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Kindness Korner

Research on Prayer

Serious Material About Prayer

Larry Dossey M.D. tells about some experiments with prayer undertaken by an organization called Spindrift. This group set out to test how praying people might affect other living things, in this case seeds. The question was whether prayer can make a difference in the rate of germination in ordinary garden-variety seeds.

Rye seeds were divided into two equal groups. One set was prayed for, the other was not. The results consistently showed more slender green rye shoots among the prayed for seeds than on the other side.

Satisfied with these results, they tried something else. They added salt water to the "prayed-for" tray. It was like making the seeds sick. The results this time were even more striking. Prayer worked even better when the organisms prayed for were under stress.

Several different models were used to test the results of prayer for the sickened seeds - extra salt, humidity, heat. The outcome was consistent. Prayer worked best on the ill seeds!

The Spindrift people explored other logical questions in their seed-based experiments:
1. Does it matter how much one prays? Answer: Twice as much prayer produced double the positive effects.
2. Does the praying person need to be informed about the conditions of the seeds prayed for or can she pray effectively with minimal awareness of the subject? Answer: The more clearly the practitioner is aware of the object of prayer the more effective it will be.

Another remarkable dimension of their tests was the exploration of the difference between what they call "directed" and "non-directed" prayer.

Directed prayer is the kind where a very specific outcome is focused on like the shrinking of a tumor, healing of an illness, or the knitting together of a broken bone.

Non-directed prayer is open-ended. God is not told what to do in this mode of intercession and a very specific result is not imaged or asked for.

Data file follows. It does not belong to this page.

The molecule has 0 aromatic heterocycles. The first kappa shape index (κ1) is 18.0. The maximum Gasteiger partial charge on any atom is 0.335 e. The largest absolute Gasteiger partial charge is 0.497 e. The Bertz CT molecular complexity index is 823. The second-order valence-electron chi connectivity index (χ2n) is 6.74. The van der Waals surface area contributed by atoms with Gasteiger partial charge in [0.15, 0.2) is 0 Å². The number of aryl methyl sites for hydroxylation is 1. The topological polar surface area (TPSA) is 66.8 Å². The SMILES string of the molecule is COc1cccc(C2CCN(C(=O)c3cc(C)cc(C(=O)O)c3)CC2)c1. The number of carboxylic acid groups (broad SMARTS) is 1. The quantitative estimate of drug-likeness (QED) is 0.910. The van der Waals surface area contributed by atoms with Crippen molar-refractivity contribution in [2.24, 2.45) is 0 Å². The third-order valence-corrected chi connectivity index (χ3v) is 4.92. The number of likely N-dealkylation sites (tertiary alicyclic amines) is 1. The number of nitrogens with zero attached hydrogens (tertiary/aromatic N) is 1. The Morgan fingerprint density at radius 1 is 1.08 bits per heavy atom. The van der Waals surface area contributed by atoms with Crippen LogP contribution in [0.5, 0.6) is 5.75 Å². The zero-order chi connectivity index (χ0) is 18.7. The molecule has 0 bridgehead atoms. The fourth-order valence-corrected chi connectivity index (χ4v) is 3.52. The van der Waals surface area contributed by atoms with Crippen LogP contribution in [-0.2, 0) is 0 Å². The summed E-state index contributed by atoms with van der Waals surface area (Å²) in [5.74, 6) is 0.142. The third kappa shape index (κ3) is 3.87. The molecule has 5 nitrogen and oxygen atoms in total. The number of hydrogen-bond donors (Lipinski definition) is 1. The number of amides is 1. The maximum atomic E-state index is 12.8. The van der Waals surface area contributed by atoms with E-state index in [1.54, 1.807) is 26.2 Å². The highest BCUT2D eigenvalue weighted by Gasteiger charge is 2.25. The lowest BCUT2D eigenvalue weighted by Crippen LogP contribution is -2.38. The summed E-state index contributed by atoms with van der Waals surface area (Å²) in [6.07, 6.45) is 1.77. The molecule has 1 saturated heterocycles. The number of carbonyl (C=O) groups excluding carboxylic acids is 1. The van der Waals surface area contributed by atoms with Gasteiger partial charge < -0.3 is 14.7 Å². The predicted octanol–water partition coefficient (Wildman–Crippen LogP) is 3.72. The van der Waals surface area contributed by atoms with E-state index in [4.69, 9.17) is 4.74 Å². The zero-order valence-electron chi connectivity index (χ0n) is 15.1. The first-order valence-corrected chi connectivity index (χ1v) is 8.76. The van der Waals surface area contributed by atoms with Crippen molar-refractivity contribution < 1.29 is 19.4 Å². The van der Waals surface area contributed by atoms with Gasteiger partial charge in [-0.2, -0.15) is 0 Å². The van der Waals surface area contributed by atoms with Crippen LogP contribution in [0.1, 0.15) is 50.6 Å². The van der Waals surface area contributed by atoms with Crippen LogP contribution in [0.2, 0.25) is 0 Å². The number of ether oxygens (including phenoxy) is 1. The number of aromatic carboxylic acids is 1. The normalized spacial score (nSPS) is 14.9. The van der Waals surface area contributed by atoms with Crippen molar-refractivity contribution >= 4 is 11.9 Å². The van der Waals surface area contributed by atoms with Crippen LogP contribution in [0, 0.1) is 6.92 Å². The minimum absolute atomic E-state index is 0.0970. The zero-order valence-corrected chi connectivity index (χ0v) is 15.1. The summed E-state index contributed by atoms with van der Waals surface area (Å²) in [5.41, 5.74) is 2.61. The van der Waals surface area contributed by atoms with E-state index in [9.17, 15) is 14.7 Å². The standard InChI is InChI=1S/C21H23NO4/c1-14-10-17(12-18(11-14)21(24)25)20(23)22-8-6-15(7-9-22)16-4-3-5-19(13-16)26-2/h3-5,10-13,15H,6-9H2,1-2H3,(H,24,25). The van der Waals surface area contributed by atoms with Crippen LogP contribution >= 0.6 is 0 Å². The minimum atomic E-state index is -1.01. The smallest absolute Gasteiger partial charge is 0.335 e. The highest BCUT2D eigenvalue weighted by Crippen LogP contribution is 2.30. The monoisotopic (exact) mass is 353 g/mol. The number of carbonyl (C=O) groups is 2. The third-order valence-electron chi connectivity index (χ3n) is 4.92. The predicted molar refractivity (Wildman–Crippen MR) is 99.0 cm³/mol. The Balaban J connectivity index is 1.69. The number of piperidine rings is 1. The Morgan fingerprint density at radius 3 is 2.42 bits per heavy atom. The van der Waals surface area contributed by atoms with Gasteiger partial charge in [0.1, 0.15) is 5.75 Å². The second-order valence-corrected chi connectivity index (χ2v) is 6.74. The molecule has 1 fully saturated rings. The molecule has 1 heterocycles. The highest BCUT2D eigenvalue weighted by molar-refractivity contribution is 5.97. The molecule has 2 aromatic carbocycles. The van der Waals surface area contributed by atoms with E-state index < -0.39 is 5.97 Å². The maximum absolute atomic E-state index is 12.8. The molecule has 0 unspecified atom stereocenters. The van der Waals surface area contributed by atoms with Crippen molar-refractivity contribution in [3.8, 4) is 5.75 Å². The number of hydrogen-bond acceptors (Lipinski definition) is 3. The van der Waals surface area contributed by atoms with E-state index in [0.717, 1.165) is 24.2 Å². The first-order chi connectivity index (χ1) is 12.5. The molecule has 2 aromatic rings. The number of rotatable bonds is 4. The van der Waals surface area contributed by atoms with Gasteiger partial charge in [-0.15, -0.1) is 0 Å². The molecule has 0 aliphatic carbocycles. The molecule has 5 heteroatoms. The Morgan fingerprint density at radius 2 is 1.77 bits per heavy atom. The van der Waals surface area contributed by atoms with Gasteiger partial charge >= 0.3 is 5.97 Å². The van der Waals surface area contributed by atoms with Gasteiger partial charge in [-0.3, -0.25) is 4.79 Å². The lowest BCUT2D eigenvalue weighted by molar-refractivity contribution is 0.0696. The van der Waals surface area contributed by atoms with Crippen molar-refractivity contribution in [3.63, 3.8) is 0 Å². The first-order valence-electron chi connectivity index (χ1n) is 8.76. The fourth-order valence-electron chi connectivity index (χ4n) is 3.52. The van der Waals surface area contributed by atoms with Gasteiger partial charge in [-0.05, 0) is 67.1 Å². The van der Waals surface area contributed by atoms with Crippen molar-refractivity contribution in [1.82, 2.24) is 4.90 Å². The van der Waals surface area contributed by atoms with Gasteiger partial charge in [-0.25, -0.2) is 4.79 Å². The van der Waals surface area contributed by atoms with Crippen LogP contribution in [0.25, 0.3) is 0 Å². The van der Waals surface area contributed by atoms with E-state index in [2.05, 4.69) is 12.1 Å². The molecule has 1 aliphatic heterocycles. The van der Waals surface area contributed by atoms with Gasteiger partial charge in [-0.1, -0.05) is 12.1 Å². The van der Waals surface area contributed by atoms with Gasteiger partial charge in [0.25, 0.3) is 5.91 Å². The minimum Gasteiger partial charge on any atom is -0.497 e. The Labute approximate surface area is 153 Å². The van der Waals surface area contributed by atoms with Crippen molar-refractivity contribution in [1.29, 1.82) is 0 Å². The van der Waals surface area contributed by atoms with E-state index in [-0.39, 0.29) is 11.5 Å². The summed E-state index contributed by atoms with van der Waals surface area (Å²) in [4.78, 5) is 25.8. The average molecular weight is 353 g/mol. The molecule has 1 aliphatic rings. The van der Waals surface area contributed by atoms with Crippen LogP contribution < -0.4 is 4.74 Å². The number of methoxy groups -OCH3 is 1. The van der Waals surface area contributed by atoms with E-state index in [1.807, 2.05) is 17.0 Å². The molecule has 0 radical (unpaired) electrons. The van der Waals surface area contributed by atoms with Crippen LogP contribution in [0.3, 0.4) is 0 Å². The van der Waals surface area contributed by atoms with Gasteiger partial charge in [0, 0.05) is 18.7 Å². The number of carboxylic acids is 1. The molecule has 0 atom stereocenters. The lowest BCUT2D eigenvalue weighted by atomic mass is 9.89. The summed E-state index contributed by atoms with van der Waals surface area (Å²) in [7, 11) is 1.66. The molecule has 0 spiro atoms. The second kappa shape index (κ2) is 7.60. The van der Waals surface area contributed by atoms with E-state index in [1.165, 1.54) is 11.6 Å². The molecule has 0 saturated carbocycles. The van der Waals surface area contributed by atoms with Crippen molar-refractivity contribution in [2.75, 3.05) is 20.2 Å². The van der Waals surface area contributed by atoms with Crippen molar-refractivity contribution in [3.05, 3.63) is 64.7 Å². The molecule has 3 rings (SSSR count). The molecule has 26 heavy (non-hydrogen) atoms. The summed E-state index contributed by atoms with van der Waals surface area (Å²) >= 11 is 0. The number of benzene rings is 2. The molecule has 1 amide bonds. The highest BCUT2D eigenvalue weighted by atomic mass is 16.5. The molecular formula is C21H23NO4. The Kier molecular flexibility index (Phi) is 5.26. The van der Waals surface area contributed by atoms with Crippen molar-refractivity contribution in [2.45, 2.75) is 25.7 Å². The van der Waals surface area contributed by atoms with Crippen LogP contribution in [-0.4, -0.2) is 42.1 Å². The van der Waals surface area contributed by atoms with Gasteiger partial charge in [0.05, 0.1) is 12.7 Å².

The Spindrift Folks wondered which of the two would get the desired outcome. They found that both ways of praying got good results but the non-directed was twice as effective as the directed. They concluded that the "Thy will be done" attitude seems superior. Therefore, if we can generalize from seeds to humans, we should hold persons up to God and pray for the awareness of God's presence and a fresh infusion of Divine love, healing and well-being, in a general and open way. This way seeks and accepts 'what is best' whatever that might be, leaving specific outcomes to God.

I believe we should be incited to greater conviction about prayer by these reports. Skepticism is understandable, but in this scientific age it may be that God gives us these timely means for fresh awareness of His divine presence. By means appropriate to the 20th century mind-set, God calls us back to life's true Power Source.

We ought to conclude there is good reason to pray. But we are also compelled to be open people, open to disappointment as well as victory. Not every seed germinated. Unexpected cures are still unusual. Mystery remains.

Control of these powerful life-impacting forces still resides Somewhere Else. The "wind blows wherever it pleases." But there is given to humankind, some capacity to direct or influence it. Life experience, Biblical teaching, and this research, provides a lot of motivation to be praying people.

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